Peer-to-peer lending startups reacted positively to the first draft of the Central bank’s guidelines for the sector, but will seek clarifications on requirements such as a direct lending process and leverage ratio.
They have until May 31to file feedback. Reserve Bank of India, which published a discussion paper on Thursday with guidelines for peer-to-peer lending companies, said that “to ensure that there is enough skin in the game at a later date, leverage ratio may be prescribed so that the platforms do not expand with indiscriminate leverage”.
Startups including i-lend, Faircent, LenDenClub and Micrograam want a clarification on this requirement. “The question of leverage ratio doesn’t arise when you’re not lending on your balance sheet,” said VVSSB Shankar, founder of i-lend, who plans to discuss the matter with RBI officials on Wednesday. According to LenDenClub, instead of a prescribed leverage ratio, a fund for lender protection could be set up.
“From the transaction amount, we have kept aside a amountthat could act as a lender protection fund. One could consider keeping aside a capital of .2% which can be utilised by the lenders in case of a default,” said Bhavin Patel, cofounder of Len-DenClub. “Leverage ratio is not the right way to go about it”. LenDenClub would also like RBI to lower the Rs 2-crore capital requirement for peer-to-peer lending companies.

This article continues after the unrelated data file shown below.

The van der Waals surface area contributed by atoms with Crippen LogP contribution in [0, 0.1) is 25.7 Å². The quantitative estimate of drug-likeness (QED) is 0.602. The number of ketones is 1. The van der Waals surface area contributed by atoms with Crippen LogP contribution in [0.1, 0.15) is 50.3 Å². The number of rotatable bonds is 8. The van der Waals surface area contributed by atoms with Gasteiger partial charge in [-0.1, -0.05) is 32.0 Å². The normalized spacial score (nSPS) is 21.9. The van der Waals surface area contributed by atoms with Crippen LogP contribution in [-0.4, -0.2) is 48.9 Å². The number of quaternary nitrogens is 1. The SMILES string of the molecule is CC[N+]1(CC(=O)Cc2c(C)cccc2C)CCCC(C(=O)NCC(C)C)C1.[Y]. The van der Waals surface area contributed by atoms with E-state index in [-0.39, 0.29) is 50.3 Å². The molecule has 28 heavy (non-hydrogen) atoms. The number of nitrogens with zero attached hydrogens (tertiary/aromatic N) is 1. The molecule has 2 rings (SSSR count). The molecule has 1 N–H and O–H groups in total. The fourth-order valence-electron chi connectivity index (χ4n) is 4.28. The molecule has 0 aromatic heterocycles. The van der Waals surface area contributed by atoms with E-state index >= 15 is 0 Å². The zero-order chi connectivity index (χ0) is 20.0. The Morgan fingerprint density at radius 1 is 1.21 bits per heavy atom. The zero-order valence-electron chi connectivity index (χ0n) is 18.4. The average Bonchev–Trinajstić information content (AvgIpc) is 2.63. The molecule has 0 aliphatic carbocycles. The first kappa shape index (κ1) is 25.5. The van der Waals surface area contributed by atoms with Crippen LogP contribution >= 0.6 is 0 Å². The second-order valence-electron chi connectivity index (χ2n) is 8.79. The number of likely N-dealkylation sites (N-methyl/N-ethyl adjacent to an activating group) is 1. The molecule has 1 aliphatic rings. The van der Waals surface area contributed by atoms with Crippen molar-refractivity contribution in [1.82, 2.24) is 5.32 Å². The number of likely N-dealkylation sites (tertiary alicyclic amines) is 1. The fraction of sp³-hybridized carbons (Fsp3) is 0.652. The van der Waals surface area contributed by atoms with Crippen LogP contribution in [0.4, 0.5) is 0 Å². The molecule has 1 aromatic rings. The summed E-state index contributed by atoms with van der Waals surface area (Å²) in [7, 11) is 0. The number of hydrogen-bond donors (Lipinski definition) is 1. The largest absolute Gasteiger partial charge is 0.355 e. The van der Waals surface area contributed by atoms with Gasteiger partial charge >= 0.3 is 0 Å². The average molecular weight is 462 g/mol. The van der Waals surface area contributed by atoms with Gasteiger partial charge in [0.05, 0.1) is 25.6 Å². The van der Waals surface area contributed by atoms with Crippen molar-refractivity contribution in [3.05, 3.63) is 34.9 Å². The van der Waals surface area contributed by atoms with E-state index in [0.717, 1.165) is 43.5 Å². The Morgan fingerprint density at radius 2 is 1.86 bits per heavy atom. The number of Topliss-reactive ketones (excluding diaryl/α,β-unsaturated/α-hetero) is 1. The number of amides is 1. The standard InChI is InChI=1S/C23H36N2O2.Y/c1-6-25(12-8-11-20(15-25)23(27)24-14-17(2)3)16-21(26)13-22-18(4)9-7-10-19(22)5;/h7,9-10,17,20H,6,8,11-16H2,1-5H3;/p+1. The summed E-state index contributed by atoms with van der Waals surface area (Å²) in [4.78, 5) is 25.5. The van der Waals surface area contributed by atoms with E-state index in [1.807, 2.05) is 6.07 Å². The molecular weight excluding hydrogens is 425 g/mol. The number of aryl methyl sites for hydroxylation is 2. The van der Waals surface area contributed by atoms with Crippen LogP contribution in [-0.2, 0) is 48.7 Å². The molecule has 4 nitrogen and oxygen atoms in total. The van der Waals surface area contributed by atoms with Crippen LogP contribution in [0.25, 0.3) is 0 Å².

Startups will also seek clarification on the process of transferring money from a lender to a borrower; many presume a nodal account will be used. “With UPI (the government’s unified payment interface that will make digital money transactions smoother and safer) coming in, the tech-enabled will ensure the money can move directly from point A to point B. This money would be outside of the accounts of the intermediary. However, until then it’s likely that nodal accounts will be used,” said Rajat Gandhi, Founder of Faircent
Startups also want clarification on what kind of brick-and-mortar presence is — whether it would result in simply setting up a single office or a series of branches like micro finance institutions. The sector’s new classification under the non-banking financial companies category under the guidelines appears to be met with approval.
According to Srikrishna Ramamoorthy, partner at Unitus Seed fund, while institutional investors had stayed away from participating in P2P lending, now, given RBI’s involvement and regulatory clarity, “we could see them being a lot more open to investing in the space”.